If it strikes you as odd that Bikel also picked up an acoustic guitar and sang at folk clubs, another short history lesson. During the Folk Revival, stories were as important as the songs, and no music devotee dreamt of yelling out, “Shut up and sing!” Who better than an actor to spin good yarns? To mention a few others who went a similar route, Alan Arkin was one-third of The Tarriers, who had several best-selling records; and most of The Clancy Brothers hit the boards before they hit the charts. (Contemporary actors such as Steve Martin, Gwyneth Paltrow, Creed Bratton, and Kevin Bacon tread in these footsteps in reverse, and tons of actors rock or rap.)

Bikel hit the USA at time during the Folk Revival when Americans were discovering the world: Alan Lomax trotted across the planet to record international folk music, Pete Seeger whistled both traditional and revolutionary Chinese ditties, and country singers discovered that “Appalachian” music had English or Scottish roots. Bikel fit in well—he was the genuine article, a Jew with an inherited trove of Yiddish and Hebrew songs, facility with 21 languages, and a born shanachie. The first CD of While I’m Here is entirely storytelling—most of it autobiographical in content but spellbinding in nature. Imagine a Yiddish Garrison Keillor and you begin to conjure the worlds Bikel recreates. One could teach an awful lot of immigration history through Bikel’s words—especially the lure of America in the post-World War Two years.

Some listeners may find Bikel’s songs too mannered. This too was common during the Folk Revival, with Bikel fitting the mold of other “stagey” singers such as John Jacob Niles. He was not a songwriter; Bikel interpreted the compositions of others, including the album’s title track, penned by Phil Ochs. One of his signature songs, “The Lady is Waiting,” came from Paul Williams, and Bikel wasn’t particular about original sources, as long as he liked the song. Another favorite was “Pourquoi Je Chante,” from Egyptian-French-Italian-Greek composer Giuseppe Mustacchi. Bikel also fashioned sets that contained Yiddish songs, contemporary international folk, and show tunes. He cofounded the Newport Folk Festival (1959) and inspired such next-wave Folk Revivalists as Judy Collins, Peter Yarrow, and some guy named Dylan, as well as Jac Holzman, who went on to produce everyone from The Doors to The Stooges.

Bikel belonged to the generation of folkies defiant of the 1950s Red Scare and 1960s reactionaries. He was an unapologetic Zionist and remained an activist even when it passed from fashion (which is more than can be said of Dylan). The second CD opens with “Wasn’t That a Mighty Day?” which Bikel reworked to protest the ill treatment of Hurricane Katrina survivors. Bikel was a lifelong civil rights activist; hence the collection also contains “Oh Freedom.”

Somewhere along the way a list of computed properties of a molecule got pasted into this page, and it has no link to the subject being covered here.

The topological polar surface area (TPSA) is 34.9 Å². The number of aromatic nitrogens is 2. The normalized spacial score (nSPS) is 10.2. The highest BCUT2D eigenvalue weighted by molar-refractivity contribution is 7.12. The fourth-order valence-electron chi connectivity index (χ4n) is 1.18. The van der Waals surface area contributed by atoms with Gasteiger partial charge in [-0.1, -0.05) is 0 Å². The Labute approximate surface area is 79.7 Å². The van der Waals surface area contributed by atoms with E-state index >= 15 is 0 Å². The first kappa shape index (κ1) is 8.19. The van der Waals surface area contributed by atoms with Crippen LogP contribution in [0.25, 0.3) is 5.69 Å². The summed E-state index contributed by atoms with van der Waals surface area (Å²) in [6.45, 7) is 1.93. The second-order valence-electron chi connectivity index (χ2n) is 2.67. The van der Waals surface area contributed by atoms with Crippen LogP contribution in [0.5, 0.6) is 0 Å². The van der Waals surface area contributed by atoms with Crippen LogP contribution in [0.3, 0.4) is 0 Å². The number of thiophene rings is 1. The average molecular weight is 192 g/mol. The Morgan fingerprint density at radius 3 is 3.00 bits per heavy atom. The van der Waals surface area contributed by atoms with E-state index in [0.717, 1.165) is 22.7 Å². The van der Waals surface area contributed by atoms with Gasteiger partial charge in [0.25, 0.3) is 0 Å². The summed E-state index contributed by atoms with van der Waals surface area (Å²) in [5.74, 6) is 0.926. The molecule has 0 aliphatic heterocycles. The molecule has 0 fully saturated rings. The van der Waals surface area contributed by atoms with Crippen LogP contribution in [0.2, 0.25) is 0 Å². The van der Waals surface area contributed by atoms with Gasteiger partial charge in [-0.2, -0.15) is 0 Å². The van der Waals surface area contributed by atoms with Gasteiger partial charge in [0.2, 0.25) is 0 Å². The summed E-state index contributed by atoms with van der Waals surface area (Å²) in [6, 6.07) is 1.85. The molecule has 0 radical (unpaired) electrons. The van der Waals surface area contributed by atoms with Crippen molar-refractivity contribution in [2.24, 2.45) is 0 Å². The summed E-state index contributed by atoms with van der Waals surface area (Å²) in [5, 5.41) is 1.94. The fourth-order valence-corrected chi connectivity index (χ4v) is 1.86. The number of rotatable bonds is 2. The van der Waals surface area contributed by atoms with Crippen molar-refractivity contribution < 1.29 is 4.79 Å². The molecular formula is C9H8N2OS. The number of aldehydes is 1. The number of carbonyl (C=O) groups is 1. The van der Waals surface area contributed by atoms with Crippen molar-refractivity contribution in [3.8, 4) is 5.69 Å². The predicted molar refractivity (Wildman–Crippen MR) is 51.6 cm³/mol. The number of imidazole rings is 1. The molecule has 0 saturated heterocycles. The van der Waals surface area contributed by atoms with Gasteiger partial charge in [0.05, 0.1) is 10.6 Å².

In brief, Theo Bikel was an important figure—an icon of artistic achievement, creativity force, and humanitarianism. Bikel passed last year, but continues to inspire folks such as Cathy Fink, who co-produced this retrospective, and Judy Collins, who wrote a loving tribute. If you already know about Bikel, spread the word; if not, time to complete your education, friend.

Rob Weir

PS: I’d recommend buying the CD, not a download, because the 24-page liner booklet is an education in its own right.

New Film on Feminist Literature and Romance Novels

LOVE BETWEEN THE COVERS: a film about women filmmakers, is now available.

Romance novels comprise over a billion dollars a year in book sales, outselling science fiction, fantasy, and mystery combined. So why is the genre so often dismissed as frivolous “scribble” rather than elevated as a radical literary form that pushes the envelope on gender, race, and diversity? The heroic characters, prolific writers, and voracious readers that dominate romantic fiction are primarily women. Witty and intelligent, these lovers of the written word form a collaborative, supportive, and dynamic community where readers and writers inspire one another. Emmy Award® Winning director Laurie Kahn (Tupperware!) takes a comprehensive look at what goes into publishing a romantic novel, from the author’s inspiration and writing process to the photo shoots for those distinctive cover designs. Speaking with literary scholars, romance fanatics, aspiring writers, and award-winning authors, including Nora Roberts, Eloisa James, Beverly Jenkins, and Radclyffe, this documentary offers fascinating insights into this female-centric literary world.

You can get more information from: Amy Aquilino, Women Make Movies, 115 W. 29th Street, Suite 1200LS, New York, NY  10001

WMM Catalog:

Special Collections:

Pop Culture Workshops at Bowling Green